The Finger Lakes Runners Club has awarded $1000 scholarships to graduating high school seniors Marissa Wiemann of Southern Cayuga Central School District and Matthew Gensel of Corning-Painted Post High School. FLRC scholarships are awarded based on applicants’ academics, extracurricular activities, and demonstrated passion for running.
Marissa Wiemann of Southern Cayuga Central School District has been running cross country since 7th grade. She grew from being a “run when the crowds can see me and walk the rest of the time” runner to receiving the Most Improved award. Marissa knew she wasn’t the best runner so instead worked hard at being the “best teammate.” She wrote about the challenges of working as a team through the pandemic and the struggles of finding the necessary fifth teammate during her senior year. Nevertheless, she came away from the experience with pride in and admiration for the accomplishments of her teammates, along with numerous lessons from running, her teammates, and her coaches. She learned that:
- The most rewarding things often come from the hardest work
- Rest is as important as work
- It is incredibly hard to laugh and run at the same time
- You are really only ever competing against who you were yesterday
- Every day is a chance to improve
- Pain is only temporary
- Good-fitting shoes definitely lessen that pain
- Extra socks are never a bad idea
Marissa’s letters of recommendation describe a levelheaded young woman with drive and determination who is also thoughtful, considerate, selfless, and kind. Beyond running, she serves as president of the school’s chapter of the National Honor Society, is involved with the arts, and participates in multiple clubs. Marissa will be attending Hunter College in the fall.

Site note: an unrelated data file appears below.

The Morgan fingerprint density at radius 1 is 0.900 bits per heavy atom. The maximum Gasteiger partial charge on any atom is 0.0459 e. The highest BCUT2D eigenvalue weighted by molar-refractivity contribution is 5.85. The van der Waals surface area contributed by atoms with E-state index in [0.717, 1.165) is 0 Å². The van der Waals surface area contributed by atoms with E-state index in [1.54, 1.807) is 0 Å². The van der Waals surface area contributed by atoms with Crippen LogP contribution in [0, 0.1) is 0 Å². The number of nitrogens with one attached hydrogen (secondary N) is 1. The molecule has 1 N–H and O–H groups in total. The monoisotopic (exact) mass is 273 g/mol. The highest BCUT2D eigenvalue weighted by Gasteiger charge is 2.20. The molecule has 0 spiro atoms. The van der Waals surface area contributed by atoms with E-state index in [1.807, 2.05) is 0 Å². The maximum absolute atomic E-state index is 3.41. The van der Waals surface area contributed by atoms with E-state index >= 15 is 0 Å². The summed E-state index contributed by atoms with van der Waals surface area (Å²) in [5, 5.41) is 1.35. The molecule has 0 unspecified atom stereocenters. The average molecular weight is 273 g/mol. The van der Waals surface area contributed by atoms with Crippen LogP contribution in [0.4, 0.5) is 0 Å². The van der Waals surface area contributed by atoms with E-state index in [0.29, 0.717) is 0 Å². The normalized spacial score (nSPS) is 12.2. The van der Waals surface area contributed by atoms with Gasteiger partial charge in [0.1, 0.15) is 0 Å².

James M. (Matthew) Gensel of Corning-Painted Post High School started running at age nine with Team PREFO, running in numerous FLRC track meets. Matthew built on those early years of running to compete in several cross country and track state championships, with a personal record in the mile of 4:35. He writes, “running has helped my studies by building my mental endurance. Mental stamina, much like physical stamina, needs to be built and maintained. In this sense, my schoolwork and practice play off of each other, making me better at both.”
Matthew’s cross country and track and field coach describes him as being “intelligent, studious, motivated, and talented.” He is academically honest, pursues his studies with genuine interest, and treats fellow students with respect and kindness. He is a member of the National Honor Society, participates in band, and as a frequent volunteer, recognizes the value of community service. Matthew will be attending the University at Buffalo, where he plans to study bioinformatics.